Alexander Graham Bell’s telephone took nearly 40 years to achieve a spread of more than 10 percent of people in the U.S., but smartphones took less than five years to do the same. A tablet computers (so called - tablets) should be on the move to spread to the U.S. and international market faster than smartphones.
Many people have heard of Moore’s Law, which states that computing power in the world doubles every two years. There is a kind of Moore’s Law and technical solutions, which develops technology blogger Michael Degasta, writing for Technology Review MIT. It collects and analyzes data from technological services of the United Nations, New York Times and other sources.
Degasta gathered data about the popularity of approximately nine different technologies in the United States since 1876, when Bell patented his telephone. The blogger found that telephone and electricity were slow to gain popularity in the United States, as brewing technology, and finally, saturating the market. This means that after a sustained increase, the demand for technology finally lowered. These two technologies are occupied, at least 15 years, and sometimes much longer to reach a certain stage in its life cycle.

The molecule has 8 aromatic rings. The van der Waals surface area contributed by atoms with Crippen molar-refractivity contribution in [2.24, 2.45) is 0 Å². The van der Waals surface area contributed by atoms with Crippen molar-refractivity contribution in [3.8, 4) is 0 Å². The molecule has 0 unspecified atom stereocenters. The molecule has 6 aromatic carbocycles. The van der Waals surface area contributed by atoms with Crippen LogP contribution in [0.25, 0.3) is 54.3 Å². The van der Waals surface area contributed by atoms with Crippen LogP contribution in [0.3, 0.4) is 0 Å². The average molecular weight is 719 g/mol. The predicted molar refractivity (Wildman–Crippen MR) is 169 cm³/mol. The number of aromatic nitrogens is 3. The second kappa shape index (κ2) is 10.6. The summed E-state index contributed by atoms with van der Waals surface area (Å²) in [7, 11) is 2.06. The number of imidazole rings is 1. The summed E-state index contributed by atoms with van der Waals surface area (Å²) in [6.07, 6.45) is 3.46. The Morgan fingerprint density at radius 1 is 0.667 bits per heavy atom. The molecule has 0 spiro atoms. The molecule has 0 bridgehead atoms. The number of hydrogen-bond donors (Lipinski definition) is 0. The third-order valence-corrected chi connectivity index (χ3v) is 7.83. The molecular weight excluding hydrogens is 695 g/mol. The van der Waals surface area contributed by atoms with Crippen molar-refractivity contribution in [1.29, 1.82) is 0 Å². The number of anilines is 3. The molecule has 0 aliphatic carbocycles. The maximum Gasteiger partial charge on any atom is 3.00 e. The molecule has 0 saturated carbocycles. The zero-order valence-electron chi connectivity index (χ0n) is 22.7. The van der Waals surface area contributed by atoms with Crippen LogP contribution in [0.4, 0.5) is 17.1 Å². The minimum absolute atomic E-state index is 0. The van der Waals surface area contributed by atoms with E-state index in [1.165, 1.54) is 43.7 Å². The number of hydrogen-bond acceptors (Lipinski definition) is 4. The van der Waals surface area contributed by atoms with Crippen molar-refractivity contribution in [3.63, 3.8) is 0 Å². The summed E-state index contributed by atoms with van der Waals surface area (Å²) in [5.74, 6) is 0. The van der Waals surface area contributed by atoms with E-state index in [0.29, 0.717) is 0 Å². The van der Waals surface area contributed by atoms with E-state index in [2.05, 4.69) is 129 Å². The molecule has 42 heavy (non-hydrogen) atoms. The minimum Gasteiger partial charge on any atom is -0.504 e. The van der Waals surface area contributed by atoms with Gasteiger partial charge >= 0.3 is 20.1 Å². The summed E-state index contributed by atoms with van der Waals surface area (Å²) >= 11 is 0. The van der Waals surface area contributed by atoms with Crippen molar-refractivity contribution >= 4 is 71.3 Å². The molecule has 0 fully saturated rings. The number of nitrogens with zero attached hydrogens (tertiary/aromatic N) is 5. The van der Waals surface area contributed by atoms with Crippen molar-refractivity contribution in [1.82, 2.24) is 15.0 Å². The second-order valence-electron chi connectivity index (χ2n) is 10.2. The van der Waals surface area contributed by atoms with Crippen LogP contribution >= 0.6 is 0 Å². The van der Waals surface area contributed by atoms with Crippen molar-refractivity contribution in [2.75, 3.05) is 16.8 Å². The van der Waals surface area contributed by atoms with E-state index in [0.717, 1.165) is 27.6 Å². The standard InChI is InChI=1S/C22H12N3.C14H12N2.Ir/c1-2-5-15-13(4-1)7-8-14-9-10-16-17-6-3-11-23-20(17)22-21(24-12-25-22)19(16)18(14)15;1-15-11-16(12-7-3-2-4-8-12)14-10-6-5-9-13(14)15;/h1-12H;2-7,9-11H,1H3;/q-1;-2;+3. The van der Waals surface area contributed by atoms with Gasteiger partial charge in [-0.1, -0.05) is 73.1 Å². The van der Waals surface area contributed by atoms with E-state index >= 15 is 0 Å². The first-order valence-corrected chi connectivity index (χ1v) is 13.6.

At the same time, radio, cell phones and the Internet have evolved quite rapidly, taking the time periods between 5 and 12 years to reach each of its technical life stage.
Smartphones, following their development took about eight years to reach the 10 percent distribution in the United States. After that, the smartphone took only three years to spread to the hands of the Americans with its 10 per cent to almost unbelievable 40 - this time Degasta calls "maturity." "Smartphones are spreading faster than any other technology in the history of mankind," writes Degasta the title of his technical analysis. Only the growth of television in the early 1950s corresponded to the spread of smartphones at the moment. He expects that the use of smart phones continues to grow rapidly in developing countries, where cell phones were also much more rapidly disseminated, compared to other technologies.
What is next? iPad from Apple has brought a boom in the market for tablet computers. iPad is owned by eleven percent of Americans and a half years after its release by Apple. The initial distribution of "pill" was much more rapid than the development of any of the technologies that analyzed Degasta. They have not yet reached its "maturity", but Degasta writes that their track record "is not sufficiently analyzed."
As people are increasingly resorting to the use of smartphones and tablet computers - Degasta suspects - perhaps the era of the traditional personal computer is nearing the end. Perhaps, it also means that everything we write here - from computerized clothing to the door handles, which recognize the touch of homeowners - in the hands and homes of people much faster than we can imagine it.